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In more and more states, filing taxes can help people find health insurance

A MARTÍNEZ, HOST:

All right, what's more annoying than paying taxes? Well, shopping for health insurance is pretty high up there. But Sarah Boden with member station WESA in Pittsburgh reports that in a growing number of states, filing taxes can actually make finding health insurance a little easier.

SARAH BODEN, BYLINE: Diana Avellaneda does people's taxes in Maryland, and when she tells her clients they might qualify for low-cost health care coverage, many don't believe her.

DIANA AVELLANEDA: It's like a taboo, right? Like, oh, no, no, no. This is just for very low-income people. No, it's not. It's not.

BODEN: She's talking about Medicaid or the coverage you can buy on the health insurance marketplace created by the Affordable Care Act. These plans are now more affordable than they have been in years. And in Maryland, taxpayers can find out their eligibility by simply checking a box on their tax returns. Doing so doesn't automatically enroll them in health coverage, but it creates a warm handoff that gives a consumer an estimate of the kind of financial assistance they qualify for.

AVELLANEDA: My experience with the people that I have asked if they have applied - my experience is, like, 80% of them have qualified.

BODEN: You do still have to follow through and sign up for coverage. Yet in the windy nightmare that is health insurance, what Maryland created is remarkably efficient.

ANTOINETTE KRAUS: I think anything that helps get uninsured individuals connected to coverage through something they already have to do every year is a win-win for everyone.

BODEN: Antoinette Kraus of the Pennsylvania Health Access Network says she was a big advocate for her state to follow Maryland's lead, which it did last year. Kraus notes that the number of uninsured Pennsylvanians and Americans is at an all-time low.

KRAUS: So the folks that are left that don't have health coverage are often some of the folks that are hardest to find.

BODEN: But everyone has to file their taxes. By next year, a total of 10 states will have some form of easy enrollment program, including Maine, California and New Jersey. This is all happening at a time of incredible churn for health insurance, due in large part to the end of COVID-19 era policies, which are forcing people to reenroll in Medicaid or find new insurance if they make too much money. So having a simple way to connect people to health care coverage is a good idea. Coleman Drake is a health policy expert at the University of Pittsburgh, where he studies insurance markets.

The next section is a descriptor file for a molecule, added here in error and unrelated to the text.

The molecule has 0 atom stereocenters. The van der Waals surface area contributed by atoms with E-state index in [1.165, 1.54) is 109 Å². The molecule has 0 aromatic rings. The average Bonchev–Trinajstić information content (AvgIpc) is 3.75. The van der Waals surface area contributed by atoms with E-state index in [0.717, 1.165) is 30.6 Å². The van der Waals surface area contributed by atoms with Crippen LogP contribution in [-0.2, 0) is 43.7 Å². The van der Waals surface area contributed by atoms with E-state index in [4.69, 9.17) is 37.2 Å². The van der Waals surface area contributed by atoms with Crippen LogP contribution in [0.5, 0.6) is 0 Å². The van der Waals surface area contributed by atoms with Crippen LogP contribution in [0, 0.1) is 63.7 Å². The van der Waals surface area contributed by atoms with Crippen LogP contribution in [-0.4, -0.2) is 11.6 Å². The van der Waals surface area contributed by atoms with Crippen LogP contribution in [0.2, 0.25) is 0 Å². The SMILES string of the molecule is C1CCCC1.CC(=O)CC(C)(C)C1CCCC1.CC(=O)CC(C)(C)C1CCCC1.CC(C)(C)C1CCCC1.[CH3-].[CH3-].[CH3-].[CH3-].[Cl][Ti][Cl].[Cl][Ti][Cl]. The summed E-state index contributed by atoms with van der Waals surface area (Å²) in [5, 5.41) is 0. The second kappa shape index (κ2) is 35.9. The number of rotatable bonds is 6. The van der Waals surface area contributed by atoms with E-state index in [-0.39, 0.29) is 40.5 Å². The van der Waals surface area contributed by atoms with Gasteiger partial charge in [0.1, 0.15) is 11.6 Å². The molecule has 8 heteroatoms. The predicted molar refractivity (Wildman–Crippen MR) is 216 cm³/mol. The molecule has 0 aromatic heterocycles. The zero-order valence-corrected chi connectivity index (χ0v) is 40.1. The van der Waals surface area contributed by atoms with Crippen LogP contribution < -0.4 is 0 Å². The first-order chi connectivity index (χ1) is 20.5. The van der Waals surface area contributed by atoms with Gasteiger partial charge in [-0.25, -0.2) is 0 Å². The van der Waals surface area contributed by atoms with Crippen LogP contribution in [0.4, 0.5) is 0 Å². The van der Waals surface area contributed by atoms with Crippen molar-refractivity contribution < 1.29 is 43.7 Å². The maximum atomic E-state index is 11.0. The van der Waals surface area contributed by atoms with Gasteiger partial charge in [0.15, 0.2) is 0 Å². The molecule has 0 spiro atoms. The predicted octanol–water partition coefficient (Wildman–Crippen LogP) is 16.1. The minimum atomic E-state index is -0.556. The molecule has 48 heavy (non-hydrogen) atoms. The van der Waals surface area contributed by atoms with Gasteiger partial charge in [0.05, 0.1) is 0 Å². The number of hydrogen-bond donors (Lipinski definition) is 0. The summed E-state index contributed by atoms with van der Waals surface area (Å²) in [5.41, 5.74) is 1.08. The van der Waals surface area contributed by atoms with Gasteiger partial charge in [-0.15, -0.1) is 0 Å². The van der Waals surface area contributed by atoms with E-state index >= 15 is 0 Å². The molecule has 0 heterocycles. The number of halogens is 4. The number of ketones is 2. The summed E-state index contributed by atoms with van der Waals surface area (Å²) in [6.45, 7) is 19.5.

COLEMAN DRAKE: Most enrollees are eligible, if not for zero-premium plans with, I should mention, really generous coverage. They can typically get them for under $10, under $20 a month.

BODEN: Drake cautions using the tax system to point people toward health insurance isn't going to get everyone covered. Only about 10,000 Marylanders have gotten insurance this way since 2020, and that's less than 3% of the total uninsured population in that state. The number in Pennsylvania is estimated to be super small, too. But Drake says there needs to be more initiatives that cut through red tape and lower the administrative burden of getting health insurance. And what Maryland started and Pennsylvania continued is a step forward.

DRAKE: Uninsurance in general is extremely costly to society. So whatever we can do here to make signing up for health insurance easy, I think is an advantage.

BODEN: This lower-cost coverage is out there for consumers. To not take advantage of it is like leaving money on the table.

For NPR News, I'm Sarah Boden in Pittsburgh. Transcript provided by NPR, Copyright NPR.

NPR transcripts are created on a rush deadline by an NPR contractor. This text may not be in its final form and may be updated or revised in the future. Accuracy and availability may vary. The authoritative record of NPR’s programming is the audio record.

Sarah Boden covers health, science and technology for 90.5 WESA. Before coming to Pittsburgh in November 2017, she was a reporter for Iowa Public Radio where she covered a range of issues, including the 2016 Iowa Caucuses.
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